• Hi Eve. It sounds like you are very dedicated to helping in the care of your son. Alzheimer’s Disease can advance at varying levels, depends on when a patient is diagnosed and what other conditions that they may have which also can contribute to cognitive issues. Your son is young and for Alzheimer’s to be diagnosed at a younger age, it means the signs were clearly more prevalent and the disease is considered “early onset.” Perhaps because of the younger, usually highly functioning age group of your son, the common Alzheimer’s symptoms stand out more. It is hard to say if an age group advances faster or differently than another because the disease itself can be different in the individual. The Alzheimer’s Association at has great information on current research studies and special populations that might be interesting for you to look at. They also have a great online support group option, ALZ Connected at Sometimes finding support groups locally or even remotely can help you find people experiencing similar circumstances and it might help you process everything in a different way. Good luck to you and your son.

  4. Karyn March 25, 2023 at 8:38 am - Reply

    My mom is 93 with dementia (last stage). She went from sleeping a lot,confusion,not eating as much to being bubbly and good spirits,eating well but now she isn’t talking. Has the dying process started?

    • Hi Karyn. It is hard to make a determination on your Mom in this kind of setting, and not knowing her medical history. Dementia symptoms can certainly change and seem to become worse and then better and back again. It can be a roller coaster of emotions for everyone involved. I urge you to reach out to your Mom’s medical team and ask questions about her diagnosis, firm up her end-of-life plans generally, and just make sure you are prepared as much as possible for when the time does come. Remember that no question is ever a bad question and trying to understand a dementia prognosis can be challenging for everyone involved. Everyone’s dying process looks a little different as well, but Barbara Karnes has dedicated her life to helping folks work through that part of life, she has some great resources linked in the article. Best wishes to you and your family on this journey.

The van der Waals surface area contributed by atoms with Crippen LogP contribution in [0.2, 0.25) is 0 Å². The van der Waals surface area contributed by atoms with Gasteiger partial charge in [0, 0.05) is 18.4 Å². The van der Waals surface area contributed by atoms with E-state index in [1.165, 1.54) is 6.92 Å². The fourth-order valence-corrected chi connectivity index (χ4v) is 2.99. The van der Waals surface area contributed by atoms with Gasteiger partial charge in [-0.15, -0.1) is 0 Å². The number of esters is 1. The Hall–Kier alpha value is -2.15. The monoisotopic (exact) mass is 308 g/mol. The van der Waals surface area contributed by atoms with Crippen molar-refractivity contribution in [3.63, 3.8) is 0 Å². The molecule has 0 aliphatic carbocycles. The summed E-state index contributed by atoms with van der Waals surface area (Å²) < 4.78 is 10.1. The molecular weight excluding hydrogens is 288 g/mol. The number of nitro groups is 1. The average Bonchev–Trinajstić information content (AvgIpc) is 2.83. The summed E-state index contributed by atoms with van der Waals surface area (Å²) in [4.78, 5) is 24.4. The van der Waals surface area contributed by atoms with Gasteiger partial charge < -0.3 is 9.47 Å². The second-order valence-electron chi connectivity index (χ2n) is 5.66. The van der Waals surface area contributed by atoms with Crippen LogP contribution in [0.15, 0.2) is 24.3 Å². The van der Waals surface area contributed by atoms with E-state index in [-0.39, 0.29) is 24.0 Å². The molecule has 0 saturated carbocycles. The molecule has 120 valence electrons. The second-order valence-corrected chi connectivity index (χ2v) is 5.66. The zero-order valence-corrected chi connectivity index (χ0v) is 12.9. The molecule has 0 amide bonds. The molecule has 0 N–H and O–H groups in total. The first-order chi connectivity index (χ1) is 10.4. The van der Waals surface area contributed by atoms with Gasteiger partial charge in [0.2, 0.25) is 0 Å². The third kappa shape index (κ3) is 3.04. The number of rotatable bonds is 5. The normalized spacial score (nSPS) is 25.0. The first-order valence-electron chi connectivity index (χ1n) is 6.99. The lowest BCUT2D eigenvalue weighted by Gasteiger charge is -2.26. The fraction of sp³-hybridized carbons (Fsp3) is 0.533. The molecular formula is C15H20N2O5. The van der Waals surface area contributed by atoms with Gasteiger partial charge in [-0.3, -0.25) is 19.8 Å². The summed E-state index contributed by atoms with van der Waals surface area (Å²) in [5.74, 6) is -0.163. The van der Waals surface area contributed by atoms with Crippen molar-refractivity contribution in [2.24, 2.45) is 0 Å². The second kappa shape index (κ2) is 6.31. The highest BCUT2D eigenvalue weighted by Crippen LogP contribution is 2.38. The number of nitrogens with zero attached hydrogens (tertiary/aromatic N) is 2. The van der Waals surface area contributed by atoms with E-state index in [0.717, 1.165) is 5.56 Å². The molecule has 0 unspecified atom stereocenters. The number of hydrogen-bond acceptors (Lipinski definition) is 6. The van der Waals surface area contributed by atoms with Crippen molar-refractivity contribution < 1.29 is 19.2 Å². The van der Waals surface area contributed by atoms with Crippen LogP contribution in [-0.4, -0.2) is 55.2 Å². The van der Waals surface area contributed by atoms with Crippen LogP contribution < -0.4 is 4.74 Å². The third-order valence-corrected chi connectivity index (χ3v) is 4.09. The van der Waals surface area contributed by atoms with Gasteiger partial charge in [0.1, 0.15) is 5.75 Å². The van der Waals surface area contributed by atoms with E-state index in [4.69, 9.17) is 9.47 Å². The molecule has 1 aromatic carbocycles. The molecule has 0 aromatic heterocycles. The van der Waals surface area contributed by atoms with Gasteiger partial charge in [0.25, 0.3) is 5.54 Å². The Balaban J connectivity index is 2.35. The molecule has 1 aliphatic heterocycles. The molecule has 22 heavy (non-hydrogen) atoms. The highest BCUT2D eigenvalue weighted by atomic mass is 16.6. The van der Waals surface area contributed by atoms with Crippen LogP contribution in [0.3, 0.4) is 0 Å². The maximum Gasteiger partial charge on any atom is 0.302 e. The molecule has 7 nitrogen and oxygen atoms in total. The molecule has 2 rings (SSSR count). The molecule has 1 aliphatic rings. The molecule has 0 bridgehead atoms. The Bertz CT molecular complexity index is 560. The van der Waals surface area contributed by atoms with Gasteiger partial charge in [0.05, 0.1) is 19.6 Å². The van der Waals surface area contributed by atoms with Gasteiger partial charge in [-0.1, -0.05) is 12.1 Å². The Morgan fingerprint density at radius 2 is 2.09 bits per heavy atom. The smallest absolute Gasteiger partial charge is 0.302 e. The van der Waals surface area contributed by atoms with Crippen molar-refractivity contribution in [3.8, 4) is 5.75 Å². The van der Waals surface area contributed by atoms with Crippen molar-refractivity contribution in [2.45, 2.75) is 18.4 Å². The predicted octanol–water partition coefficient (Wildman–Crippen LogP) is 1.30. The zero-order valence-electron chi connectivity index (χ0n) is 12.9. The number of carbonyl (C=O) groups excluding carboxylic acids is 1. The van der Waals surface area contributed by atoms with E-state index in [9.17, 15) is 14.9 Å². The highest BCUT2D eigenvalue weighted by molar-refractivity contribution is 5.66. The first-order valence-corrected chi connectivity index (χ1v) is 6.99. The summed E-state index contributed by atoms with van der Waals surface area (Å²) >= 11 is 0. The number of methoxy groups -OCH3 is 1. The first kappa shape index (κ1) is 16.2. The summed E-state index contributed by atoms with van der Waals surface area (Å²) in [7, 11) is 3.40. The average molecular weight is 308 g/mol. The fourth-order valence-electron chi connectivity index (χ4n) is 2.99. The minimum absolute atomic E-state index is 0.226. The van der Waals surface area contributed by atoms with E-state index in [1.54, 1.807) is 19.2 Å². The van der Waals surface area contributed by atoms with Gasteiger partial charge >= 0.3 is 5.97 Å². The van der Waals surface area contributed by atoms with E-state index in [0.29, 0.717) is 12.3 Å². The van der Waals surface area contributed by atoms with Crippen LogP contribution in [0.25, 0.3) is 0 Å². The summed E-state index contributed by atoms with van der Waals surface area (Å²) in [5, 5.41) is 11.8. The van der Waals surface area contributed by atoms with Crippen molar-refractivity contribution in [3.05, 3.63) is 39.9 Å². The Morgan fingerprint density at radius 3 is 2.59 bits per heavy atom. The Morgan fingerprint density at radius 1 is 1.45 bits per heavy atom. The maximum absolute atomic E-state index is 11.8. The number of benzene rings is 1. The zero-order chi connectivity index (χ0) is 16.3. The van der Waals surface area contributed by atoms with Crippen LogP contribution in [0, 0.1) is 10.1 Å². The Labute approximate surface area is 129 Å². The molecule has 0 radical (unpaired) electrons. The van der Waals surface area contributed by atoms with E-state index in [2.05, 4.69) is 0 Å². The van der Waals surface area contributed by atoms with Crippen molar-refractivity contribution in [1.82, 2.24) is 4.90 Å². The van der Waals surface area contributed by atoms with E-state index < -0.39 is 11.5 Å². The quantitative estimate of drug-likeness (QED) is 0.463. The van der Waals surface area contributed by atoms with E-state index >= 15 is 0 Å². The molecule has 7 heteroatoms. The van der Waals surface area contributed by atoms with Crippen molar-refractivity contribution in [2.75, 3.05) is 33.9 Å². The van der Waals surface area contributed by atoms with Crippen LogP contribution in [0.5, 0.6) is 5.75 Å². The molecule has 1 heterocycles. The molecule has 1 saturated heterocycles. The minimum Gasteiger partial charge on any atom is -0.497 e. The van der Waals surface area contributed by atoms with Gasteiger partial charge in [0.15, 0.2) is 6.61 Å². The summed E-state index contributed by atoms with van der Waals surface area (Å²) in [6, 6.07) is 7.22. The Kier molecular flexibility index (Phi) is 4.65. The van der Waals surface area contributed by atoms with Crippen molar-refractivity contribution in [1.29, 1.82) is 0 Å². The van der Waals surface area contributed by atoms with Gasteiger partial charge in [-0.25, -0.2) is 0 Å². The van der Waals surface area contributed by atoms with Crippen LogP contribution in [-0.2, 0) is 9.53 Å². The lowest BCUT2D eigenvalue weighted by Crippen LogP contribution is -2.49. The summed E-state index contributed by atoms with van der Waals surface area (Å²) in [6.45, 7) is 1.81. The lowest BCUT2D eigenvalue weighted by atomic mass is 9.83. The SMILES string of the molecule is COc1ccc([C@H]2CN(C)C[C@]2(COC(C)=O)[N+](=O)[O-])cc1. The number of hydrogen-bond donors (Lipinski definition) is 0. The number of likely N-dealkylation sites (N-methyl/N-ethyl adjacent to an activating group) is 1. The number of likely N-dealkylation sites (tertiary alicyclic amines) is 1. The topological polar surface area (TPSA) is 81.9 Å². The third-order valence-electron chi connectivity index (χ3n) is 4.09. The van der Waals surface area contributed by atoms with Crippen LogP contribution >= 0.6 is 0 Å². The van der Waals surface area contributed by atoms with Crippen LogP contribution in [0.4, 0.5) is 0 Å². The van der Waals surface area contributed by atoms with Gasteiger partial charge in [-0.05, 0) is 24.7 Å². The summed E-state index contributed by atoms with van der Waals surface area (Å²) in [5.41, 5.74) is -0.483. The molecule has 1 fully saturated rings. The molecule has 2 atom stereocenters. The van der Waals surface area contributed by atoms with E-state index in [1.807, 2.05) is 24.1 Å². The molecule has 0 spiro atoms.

5. Wendy July 7, 2023 at 11:09 am - Reply

    My 86 year old mother-in-law has some form of dementia (undiagnosed) but also multiple myeloma, which had just started coming back six months ago after being in remission. Since she is on hospice, they will not do any diagnostics, so we have no idea how her cancer and dementia are progressing other than by her reported symptoms. There have been several times in the past months where she has slept all day, refused to eat, was too weak to walk or even feed herself, and was basically unresponsive. At that point the hospice team and assisted living staff felt that she was “transitioning”. We prepared ourselves for her imminent passing. Then a few days later, she is up, walking with a walker, going to meals and eating, etc. This has happened several times and it has been such an emotional roller coaster. Is this normal? Thank you for your input.

  6. Debra D Kelly October 31, 2023 at 1:56 pm - Reply

    My mom has late stage vascular dementia. More recently she’s become non verbal, sleeps more, eats much less (she’s been on a pureed food diet due to trouble swallowing and because she pockets food). She cries intermittently for no apparent reason. She appears much more frail and weak and confused now. Are these signs death is close? If so, how long might she have?

  7. Valerie Fitzgibbon November 7, 2023 at 4:06 am - Reply

    I have learned a lot reading this ,it’s been a good help to me.

  8. Lori Stokes November 10, 2023 at 6:16 am - Reply

    today I learned that my father has stage 3 dementia. He is unable to bend over and has issues going to the restroom in his pants. he has been in and out of the hospital and they said he took a turn for the worst and doesn’t expect to live long. I have been searching for info on this disease and have not been able to find information. can someone help me understand the stages and how it begins?